# How to animate objects with bobbing up and down motion in Unity?

I have created a 2D platform game with Unity and C# where I have collectable items that can be picked up by the player. What I want is to give the items more focus by having them bobbing up and down.

I came up with the following version:

Vector2 floatY;

public float FloatStrength; // Set strength in Unity

void Update () {
floatY = transform.position;
floatY.y = (Mathf.Sin(Time.time) * FloatStrength);
transform.position = floatY;
}


But, this makes the object float in the middle of the level instead of where the object is positioned. How can I fix that?

Here is a screenshot of the prototype of the game:

The player can collect the wood stumps which should be bobbing up and down in space just above the ground.

• Why don't you tell us what you've tried? That'll give people a starting point and makes it more likely for you to get an answer that you can use. It's likely you're looking for simple harmonic motion. Commented Mar 18, 2015 at 19:26
• use a sine wave to determine the amount to move and the direction per frame and adjust the y pos on your floating object ... assuming y is up and down. This question is so vague that's about the best I can suggest without clarity.
– War
Commented Mar 18, 2015 at 19:34
• @Wardy, I have update my code and I think this is what you suggest. Is that right? Commented Mar 18, 2015 at 19:36
• @AlexandreVaillancourt Do you mean if it is 2D or 3D? It's a 2D plaformer. Commented Mar 18, 2015 at 19:42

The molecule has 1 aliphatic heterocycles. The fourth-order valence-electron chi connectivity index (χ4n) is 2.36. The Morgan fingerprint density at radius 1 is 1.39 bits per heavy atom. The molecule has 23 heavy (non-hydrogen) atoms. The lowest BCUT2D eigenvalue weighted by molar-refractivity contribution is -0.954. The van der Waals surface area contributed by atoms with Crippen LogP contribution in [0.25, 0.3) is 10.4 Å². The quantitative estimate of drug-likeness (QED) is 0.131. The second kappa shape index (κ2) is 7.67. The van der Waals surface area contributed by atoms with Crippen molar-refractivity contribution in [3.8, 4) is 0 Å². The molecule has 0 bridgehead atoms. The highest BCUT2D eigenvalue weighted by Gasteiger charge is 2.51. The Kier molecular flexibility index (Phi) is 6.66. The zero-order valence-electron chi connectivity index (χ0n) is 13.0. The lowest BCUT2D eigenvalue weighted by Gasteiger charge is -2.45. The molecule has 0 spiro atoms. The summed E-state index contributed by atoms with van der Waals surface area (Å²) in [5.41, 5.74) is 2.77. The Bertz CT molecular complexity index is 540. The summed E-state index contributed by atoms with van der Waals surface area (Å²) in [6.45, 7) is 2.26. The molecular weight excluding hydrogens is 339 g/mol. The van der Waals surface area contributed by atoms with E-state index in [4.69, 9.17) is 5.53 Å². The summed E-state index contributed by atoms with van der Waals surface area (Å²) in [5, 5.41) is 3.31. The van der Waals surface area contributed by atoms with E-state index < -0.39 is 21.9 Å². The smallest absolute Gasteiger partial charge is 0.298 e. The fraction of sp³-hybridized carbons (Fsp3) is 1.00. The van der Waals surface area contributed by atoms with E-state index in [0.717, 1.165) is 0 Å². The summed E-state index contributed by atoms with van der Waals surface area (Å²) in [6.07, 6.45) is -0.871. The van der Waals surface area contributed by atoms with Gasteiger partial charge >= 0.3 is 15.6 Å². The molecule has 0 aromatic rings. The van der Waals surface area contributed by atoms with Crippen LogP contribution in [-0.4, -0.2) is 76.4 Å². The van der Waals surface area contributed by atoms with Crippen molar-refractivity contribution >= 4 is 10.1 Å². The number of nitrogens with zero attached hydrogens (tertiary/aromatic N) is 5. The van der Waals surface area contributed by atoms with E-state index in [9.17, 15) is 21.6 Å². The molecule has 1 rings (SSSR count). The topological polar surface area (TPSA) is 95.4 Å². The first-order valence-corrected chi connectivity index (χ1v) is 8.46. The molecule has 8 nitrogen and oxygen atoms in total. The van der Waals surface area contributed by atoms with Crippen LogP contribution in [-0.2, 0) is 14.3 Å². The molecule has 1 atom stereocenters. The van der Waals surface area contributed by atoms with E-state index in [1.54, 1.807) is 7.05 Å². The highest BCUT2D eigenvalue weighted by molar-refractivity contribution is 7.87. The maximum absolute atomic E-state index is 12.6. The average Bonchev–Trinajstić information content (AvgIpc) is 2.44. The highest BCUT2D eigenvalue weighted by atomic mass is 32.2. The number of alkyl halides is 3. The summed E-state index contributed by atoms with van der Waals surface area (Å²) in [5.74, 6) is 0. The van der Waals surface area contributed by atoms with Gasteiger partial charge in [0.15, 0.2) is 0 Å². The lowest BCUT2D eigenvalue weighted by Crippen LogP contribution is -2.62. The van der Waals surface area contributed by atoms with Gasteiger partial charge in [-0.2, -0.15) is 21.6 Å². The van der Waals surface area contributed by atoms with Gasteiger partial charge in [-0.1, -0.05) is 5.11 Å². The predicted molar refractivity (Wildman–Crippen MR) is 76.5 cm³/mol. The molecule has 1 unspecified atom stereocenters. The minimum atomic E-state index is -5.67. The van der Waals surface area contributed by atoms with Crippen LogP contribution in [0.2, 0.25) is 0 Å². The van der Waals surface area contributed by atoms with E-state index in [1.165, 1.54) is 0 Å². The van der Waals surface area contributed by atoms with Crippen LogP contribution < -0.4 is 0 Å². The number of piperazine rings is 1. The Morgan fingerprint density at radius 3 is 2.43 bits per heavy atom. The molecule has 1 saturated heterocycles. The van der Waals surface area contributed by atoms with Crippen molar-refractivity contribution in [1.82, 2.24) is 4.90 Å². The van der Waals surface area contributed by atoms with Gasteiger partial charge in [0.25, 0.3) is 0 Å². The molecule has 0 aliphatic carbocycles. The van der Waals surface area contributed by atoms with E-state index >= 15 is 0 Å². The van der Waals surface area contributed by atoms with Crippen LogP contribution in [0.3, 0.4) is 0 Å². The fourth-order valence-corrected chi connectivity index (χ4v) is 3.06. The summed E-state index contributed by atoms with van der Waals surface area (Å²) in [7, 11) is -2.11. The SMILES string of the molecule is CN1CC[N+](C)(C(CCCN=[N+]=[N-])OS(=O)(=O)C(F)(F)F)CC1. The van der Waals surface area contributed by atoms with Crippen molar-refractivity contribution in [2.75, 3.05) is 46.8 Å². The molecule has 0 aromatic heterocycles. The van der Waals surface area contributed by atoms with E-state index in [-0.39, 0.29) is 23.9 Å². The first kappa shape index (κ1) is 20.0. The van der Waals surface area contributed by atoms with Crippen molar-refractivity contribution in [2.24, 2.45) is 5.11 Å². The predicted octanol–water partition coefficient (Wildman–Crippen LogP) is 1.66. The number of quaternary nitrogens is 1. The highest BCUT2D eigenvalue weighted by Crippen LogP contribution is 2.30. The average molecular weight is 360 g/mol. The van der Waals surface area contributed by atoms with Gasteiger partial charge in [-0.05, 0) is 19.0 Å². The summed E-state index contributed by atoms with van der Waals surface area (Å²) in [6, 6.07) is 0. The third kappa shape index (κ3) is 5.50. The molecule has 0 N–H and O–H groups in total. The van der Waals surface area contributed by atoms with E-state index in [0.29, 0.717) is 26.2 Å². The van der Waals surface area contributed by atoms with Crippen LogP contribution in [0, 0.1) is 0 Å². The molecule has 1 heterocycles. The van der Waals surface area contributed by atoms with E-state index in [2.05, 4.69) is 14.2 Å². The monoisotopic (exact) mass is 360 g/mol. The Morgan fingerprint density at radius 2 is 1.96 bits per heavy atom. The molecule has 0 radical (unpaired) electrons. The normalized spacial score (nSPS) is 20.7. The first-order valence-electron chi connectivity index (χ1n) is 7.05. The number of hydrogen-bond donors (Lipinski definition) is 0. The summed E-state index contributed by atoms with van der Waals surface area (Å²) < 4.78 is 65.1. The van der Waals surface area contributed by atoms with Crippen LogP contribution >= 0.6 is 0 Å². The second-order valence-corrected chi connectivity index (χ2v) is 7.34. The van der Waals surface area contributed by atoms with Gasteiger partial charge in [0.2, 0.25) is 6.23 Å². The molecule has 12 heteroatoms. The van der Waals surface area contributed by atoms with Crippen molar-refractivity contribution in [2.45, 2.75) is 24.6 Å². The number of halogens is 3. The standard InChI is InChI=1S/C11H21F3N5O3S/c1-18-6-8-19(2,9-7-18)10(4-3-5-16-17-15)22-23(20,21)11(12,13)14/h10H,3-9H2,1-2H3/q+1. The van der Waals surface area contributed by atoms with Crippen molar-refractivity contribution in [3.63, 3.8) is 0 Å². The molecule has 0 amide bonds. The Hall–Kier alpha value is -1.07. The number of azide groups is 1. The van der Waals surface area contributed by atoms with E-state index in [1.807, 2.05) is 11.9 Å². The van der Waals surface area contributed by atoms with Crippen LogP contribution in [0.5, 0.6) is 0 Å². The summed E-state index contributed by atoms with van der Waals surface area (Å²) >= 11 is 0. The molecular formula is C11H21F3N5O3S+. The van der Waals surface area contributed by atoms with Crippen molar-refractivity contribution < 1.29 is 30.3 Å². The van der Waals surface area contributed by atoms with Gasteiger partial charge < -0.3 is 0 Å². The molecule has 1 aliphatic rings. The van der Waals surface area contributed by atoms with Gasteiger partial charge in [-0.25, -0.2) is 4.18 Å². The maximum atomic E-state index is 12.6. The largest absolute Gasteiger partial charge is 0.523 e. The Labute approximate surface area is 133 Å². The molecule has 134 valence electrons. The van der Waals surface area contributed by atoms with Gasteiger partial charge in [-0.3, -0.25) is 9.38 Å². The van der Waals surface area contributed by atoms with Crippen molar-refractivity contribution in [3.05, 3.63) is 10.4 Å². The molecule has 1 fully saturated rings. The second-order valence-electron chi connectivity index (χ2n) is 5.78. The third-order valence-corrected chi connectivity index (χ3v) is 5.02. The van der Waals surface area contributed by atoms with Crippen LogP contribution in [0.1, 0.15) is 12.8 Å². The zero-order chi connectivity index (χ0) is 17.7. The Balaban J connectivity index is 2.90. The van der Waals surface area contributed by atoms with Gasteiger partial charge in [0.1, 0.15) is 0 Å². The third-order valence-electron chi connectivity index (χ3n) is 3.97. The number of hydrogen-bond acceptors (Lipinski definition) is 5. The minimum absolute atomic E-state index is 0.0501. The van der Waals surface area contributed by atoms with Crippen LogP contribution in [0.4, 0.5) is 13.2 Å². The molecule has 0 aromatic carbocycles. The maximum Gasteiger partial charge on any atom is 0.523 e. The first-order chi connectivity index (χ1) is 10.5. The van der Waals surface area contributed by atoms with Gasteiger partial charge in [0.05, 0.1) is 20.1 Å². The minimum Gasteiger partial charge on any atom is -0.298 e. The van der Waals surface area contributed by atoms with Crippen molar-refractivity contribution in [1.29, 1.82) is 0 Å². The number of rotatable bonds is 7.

• I have update the question. Commented Mar 18, 2015 at 20:05

You have a pretty simple solution. What your problem here is that you are not preserving the original y position. Essentially, you need to store the original y position in a variable, that would look like this: (Don't forget to set the variable in the Start() function.)

Vector2 floatY;
float originalY;

public float floatStrength;

void Start ()
{
this.originalY = this.transform.position.y;
}

void Update () {
floatY = transform.position;
floatY.y = (Mathf.Sin(Time.time) * floatStrength);
transform.position = floatY;
}


After that, I suggest that instead of directly setting the y value of the floatY to Mathf.Sin(Time.time) * floatStrength, you set it based on the sum of that value and the original transform position. The final code should look something like this:

Vector2 floatY;
float originalY;

public float floatStrength;

void Start ()
{
this.originalY = this.transform.position.y;
}

void Update () {
floatY = transform.position;
floatY.y = originalY + (Mathf.Sin(Time.time) * floatStrength);
transform.position = floatY;
}


Finally, instead of storing floatY as a Vector, you could store it as a float. Alternatively, you could use transform.position directly, doing something like this:

Vector2 floatY;
float originalY;

public float floatStrength;

void Start ()
{
this.originalY = this.transform.position;
}

void Update () {
/* Old code:
floatY = transform.position;
floatY.y = originalY + (Mathf.Sin(Time.time) * floatStrength);
transform.position = floatY;
*/
transform.position = new Vector2(transform.position.x,
originalY + (Math.Sinf(Time.time) * floatStrength));
}